WKBN reported on the problems at Campus Health Care owned and operated by New Beginnings Care which owns more than a dozen nursing homes across the country, and many of them are in trouble.  Campus Health Care shut down suddenly after bad state inspections.  The nursing home made a Jan. 21 federal list of the “worst of the worst” nursing homes, and inspectors in late January found signs of neglect, including patients’ whose adult diapers were saturated with urine and feces. A report said the facility was understaffed because nurses and administrators had quit since they weren’t getting paid.   New Beginnings Care, a Hixson-based business that operated nursing homes in five states, has declared bankruptcy after government regulators cited patient neglect and cut off federal payments at some of the company’s facilities.

A former worker reached out to WKBN and said he’s glad that happened.

I love older people, and seeing them treated wrong, that they did the way that they did to them, I’m kinda scared to go back in to another nursing home,” former employee Erick Haywood said.

Haywood said he saw many problems with how New Beginnings operated the nursing home. He said he would go shopping for the residents with his supervisor.

We didn’t have food for our residents. So we would have to go shopping at Walmart,” Haywood said. “She used to have to come out of her own pocket and we would shop at Walmart and get our residents food for breakfast and lunch and dinner.”

Chymika Redd worked at Campus for about 2 years, along with her mother and her daughter. She says she loved her job, but didn’t have the tools and supplies she needed.

Some days it was unbearable. Because we never had what we needed to serve our residents,” former Campus worker Chymika Redd said.

Everyone tried to make the best of it, she said, even when insurance policies were canceled and pay checks started bouncing.

There (were) always shortages of a lot of stuff,” Redd said. “But I think we all did what we could. We really did.”

State and federal investigators found conditions were bad enough to shut down nursing homes it ran in Ohio and Georgia and remove all the Medicare and Medicaid patients from a nursing home in eastern Tennessee.

The John M. Reed Nursing Home, which was founded 52 years ago by the Church of the Brethren, hired New Beginnings in April 2013 to manage the nursing home. Two and half years later, the nursing home lost 40 of its 43 patients after a state survey in December, 2015 found numerous deficiencies. Regulators said the staff managed by New Beginnings failed to ensure timely patient incontinence care, didn’t prevent avoidable pressure ulcers, and failed to administer antibiotics as ordered by the physician.


The Augusta Chronicle reported that Amara Healthcare and Re­habili­tation, previously known as Salem Nursing and Rehab Center, will seek to evade responsibility by filing bankruptcy instead of fairly compensating residents who were neglected.  The facility has repeatedly rated “below average” to “much below average” on the five-star rating system that relies on health inspection reports and patient care issues such as pressure ulcers.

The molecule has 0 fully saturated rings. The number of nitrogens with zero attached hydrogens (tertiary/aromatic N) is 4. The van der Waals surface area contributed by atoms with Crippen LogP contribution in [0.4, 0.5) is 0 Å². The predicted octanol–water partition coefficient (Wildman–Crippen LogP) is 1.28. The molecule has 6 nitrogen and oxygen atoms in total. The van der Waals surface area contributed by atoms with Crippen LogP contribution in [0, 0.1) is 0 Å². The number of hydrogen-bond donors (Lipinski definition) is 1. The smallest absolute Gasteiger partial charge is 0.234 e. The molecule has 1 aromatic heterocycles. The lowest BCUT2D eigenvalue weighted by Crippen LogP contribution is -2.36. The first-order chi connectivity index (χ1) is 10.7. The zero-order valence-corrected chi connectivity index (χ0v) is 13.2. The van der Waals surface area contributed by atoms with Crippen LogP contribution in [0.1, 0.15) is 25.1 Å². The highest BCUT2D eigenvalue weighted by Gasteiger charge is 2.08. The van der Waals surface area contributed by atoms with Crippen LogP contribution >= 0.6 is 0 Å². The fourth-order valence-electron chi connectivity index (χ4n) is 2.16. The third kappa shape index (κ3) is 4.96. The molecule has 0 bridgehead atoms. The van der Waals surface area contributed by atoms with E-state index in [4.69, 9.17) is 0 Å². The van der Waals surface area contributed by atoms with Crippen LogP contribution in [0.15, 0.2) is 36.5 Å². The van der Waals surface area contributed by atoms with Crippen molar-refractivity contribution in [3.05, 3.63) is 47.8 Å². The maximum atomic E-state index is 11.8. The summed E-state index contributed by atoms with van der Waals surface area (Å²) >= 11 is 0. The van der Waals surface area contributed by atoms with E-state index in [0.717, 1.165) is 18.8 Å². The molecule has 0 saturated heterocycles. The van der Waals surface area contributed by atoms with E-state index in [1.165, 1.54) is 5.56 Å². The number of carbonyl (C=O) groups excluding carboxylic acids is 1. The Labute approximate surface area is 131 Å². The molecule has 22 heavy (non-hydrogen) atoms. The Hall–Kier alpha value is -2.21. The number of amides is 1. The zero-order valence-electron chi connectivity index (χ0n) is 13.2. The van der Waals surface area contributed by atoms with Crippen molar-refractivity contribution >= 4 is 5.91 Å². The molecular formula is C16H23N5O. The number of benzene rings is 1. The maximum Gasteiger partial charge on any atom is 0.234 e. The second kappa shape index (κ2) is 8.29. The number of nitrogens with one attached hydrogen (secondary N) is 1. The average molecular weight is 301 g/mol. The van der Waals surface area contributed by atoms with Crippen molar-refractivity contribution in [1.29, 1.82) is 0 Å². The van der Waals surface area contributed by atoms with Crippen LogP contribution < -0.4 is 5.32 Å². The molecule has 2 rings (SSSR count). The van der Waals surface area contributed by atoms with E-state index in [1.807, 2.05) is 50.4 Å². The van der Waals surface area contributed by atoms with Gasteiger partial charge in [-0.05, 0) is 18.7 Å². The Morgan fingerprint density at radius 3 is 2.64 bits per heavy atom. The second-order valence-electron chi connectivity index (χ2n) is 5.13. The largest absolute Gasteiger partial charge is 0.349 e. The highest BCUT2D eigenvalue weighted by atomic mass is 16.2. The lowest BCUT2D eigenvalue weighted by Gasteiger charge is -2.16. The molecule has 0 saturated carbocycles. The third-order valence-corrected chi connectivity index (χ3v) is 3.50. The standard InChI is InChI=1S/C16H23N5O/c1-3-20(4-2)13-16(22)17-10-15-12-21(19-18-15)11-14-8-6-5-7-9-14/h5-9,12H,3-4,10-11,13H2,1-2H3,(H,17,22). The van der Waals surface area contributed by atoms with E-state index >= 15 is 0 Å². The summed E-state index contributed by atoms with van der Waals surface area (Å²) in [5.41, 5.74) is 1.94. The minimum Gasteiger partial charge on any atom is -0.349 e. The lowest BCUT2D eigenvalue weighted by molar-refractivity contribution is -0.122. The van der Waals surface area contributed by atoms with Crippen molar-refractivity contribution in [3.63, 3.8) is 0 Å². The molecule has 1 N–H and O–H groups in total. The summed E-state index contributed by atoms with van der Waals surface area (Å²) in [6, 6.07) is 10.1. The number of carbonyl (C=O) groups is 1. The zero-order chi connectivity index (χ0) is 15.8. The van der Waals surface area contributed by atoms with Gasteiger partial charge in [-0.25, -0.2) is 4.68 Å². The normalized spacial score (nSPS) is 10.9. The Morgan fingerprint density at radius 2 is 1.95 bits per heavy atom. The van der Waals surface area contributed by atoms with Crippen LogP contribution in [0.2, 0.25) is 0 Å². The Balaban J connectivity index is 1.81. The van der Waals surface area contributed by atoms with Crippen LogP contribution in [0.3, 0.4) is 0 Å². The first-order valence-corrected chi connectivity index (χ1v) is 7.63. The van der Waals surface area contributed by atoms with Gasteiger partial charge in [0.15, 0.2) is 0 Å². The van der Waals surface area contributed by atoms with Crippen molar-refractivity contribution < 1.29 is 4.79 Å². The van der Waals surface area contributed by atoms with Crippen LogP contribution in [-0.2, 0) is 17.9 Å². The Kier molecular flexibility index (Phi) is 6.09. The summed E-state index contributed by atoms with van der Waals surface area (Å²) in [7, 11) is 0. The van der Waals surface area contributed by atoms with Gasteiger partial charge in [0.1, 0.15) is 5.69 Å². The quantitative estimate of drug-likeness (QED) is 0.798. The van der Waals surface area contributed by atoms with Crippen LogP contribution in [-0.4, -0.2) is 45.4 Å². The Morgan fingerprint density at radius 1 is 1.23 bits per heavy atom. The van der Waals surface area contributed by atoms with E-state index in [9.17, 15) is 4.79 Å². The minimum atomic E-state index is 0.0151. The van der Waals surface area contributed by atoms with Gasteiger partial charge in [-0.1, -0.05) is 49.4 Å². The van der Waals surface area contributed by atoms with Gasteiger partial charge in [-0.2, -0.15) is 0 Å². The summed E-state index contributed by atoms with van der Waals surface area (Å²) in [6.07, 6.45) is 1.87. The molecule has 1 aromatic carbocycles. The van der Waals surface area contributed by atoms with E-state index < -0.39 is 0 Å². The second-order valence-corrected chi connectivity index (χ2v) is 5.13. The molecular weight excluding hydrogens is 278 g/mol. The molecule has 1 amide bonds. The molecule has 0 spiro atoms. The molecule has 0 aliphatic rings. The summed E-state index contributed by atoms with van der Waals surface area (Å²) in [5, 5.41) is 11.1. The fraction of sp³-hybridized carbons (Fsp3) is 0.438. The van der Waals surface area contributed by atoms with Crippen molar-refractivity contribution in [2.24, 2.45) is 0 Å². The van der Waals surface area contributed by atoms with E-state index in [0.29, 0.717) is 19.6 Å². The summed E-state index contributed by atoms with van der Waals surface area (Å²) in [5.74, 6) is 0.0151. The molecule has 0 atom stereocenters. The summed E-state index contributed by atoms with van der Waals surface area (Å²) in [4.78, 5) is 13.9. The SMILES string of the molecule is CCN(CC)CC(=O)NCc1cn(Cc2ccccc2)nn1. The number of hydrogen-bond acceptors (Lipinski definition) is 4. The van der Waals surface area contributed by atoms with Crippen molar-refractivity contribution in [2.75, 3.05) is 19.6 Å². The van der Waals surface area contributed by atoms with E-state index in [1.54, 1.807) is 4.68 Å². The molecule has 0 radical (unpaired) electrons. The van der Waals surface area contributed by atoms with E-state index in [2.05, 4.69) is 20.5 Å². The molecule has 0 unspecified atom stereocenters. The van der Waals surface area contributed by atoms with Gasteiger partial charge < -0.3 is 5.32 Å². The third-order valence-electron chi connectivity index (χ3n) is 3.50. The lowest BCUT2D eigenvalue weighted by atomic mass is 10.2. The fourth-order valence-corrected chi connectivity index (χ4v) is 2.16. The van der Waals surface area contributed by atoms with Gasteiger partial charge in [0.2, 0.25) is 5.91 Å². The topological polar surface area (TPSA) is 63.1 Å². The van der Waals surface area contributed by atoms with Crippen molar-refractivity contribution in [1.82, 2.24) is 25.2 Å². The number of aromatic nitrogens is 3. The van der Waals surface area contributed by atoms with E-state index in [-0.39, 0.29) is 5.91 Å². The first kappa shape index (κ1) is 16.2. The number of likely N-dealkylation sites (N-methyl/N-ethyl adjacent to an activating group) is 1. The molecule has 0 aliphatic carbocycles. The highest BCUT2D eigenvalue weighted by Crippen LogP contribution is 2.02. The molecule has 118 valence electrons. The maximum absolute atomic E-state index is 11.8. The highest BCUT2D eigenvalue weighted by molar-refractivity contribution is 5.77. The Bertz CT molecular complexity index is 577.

A business that files Chapter 11 bankruptcy seeks protection from creditors’ possible lawsuits while it reorganizes its finances. Any reorganization plan must be approved by a majority of its creditors.  The Chapter 11 bankruptcy petition was filed and lists assets and debts at $1 million to $10 million.

According to the petition, the company has between 100 and 199 creditors, including the estates of several people, along with several medical providers, utility companies and food service businesses.  The largest creditor listed in the petition is Me­di­cal Arts Health Care at $291,783.

WPXI reported on the fear that nursing homes allow sexual offenders to be residents without notifying residents and their families.  It is bad enough that there is an epidemic of sexual assaults by caregivers, now families have to be worried about other residents!

While some states have passed laws requiring nursing homes to notify patients and families when a registered sex offender moves in, a Target 11 investigation revealed that no such law exists in Pennsylvania. Target 11’s Rick Earle took the addresses of nursing homes and cross referenced them to the addresses of registered sex offenders on the Megan’s Law website in order to find which local nursing homes have sex offenders as residents.

A study by “A Perfect Cause,” a nursing home advocacy group, in 2005 found that there were 1,600 registered sex offenders in long-term care facilities across the country, and they documented more than 60 crimes, including rapes and assaults.


CBS local affiliate Local21News reported that maggots were found in a patient’s feeding tube at a Golden Living facility.  This facility and over 20 other Golden LivingCenters in Pennsylvania have been under fire by the Attorney General’s office which filed suit this summer.  Pennsylvania Attorney General Kathleen Kane last summer filed suit against 14 Golden Living facilities in Pennsylvania, alleging they are understaffed and fail to meet residents’ basic needs.